Relatively high cost of purchasing & operating a DBMS in a mainframe operating environment Increased cost of specialized staff Increased vulnerability Chapter 5 IS for Management

11 Database Design Logical design precedes physical design
Abstract model of how data should be structured & arranged Users should assist in creating logical design Physical design starts with the logical design What specific hardware/software will be used Fine-tuning of logical design for performance/cost considerations Planned Data Redundancy A way of organizing data in which the logical database design is altered so that certain data entities are combined Summary totals are carried in the data records rather than calculated from elemental data Some data attributes are repeated in more than one data entity to improve database performance Chapter 5 IS for Management

12 Data Modeling Data Model Enterprise data modeling
A map or diagram of entities & their relationships Enterprise data modeling Data modeling done at the level of the entire organization Entity-Relationship (ER) diagrams A data model that uses basic graphical symbols to show the organization of & relationships between data (Figure 5.5) Chapter 5 IS for Management

13 Database Models Hierarchical (Figure 5.6): A data model in which the data is organized in a top-down or inverted tree structure Network (Figure 5.7): An expansion of the hierarchical database model with an owner-member relationship in which a member may have many owners Relational (Figure 5.8): All data elements are placed in two-dimensional tables, called relations, that are the logical equivalent of files Chapter 5 IS for Management

14 A Relational Database (3 tables)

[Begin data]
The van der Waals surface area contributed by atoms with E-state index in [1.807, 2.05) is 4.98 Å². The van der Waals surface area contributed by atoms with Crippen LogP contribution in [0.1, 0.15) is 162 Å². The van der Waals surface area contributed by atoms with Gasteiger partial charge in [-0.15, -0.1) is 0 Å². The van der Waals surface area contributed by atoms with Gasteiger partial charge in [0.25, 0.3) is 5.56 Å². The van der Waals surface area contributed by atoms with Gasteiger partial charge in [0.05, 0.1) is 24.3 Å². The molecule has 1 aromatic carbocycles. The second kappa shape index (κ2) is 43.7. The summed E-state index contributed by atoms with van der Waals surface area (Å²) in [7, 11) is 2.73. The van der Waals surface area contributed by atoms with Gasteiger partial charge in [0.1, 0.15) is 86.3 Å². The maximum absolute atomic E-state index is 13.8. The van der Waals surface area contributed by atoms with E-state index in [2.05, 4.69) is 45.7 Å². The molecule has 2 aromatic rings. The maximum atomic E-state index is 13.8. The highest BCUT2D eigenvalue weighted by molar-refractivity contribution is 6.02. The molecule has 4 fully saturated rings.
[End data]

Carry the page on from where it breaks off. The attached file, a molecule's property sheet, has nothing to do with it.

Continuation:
Chapter 5 IS for Management

15 Relational Database Terminology
Domain: Allowable values for attributes Selecting: Data manipulation that eliminates rows (records) according to user-defined criteria Projecting: Data manipulation that eliminates columns (attributes) in a table Joining: Data manipulation that combines two or more tables Linking: Relating tables in a relational database together by a common attribute(s) Chapter 5 IS for Management

16 Schemas & Subschemas Schema Subschema View of the entire database
Includes logical & physical structure & relationships among all data Subschema User view of a portion of the database Can have many subschemas for one database Chapter 5 IS for Management

17 Data Definition Language & Dictionary
Data Definition Language (DDL) A collection of instructions & commands used to define & describe data & data relationships in a database Data Dictionary A detailed description of all data used in the database Provides a standard definition of terms & data elements Assists programmers in designing & writing programs Simplifies database modification Reduces data redundancy Increases data reliability Faster program development Easier modification of data & information Chapter 5 IS for Management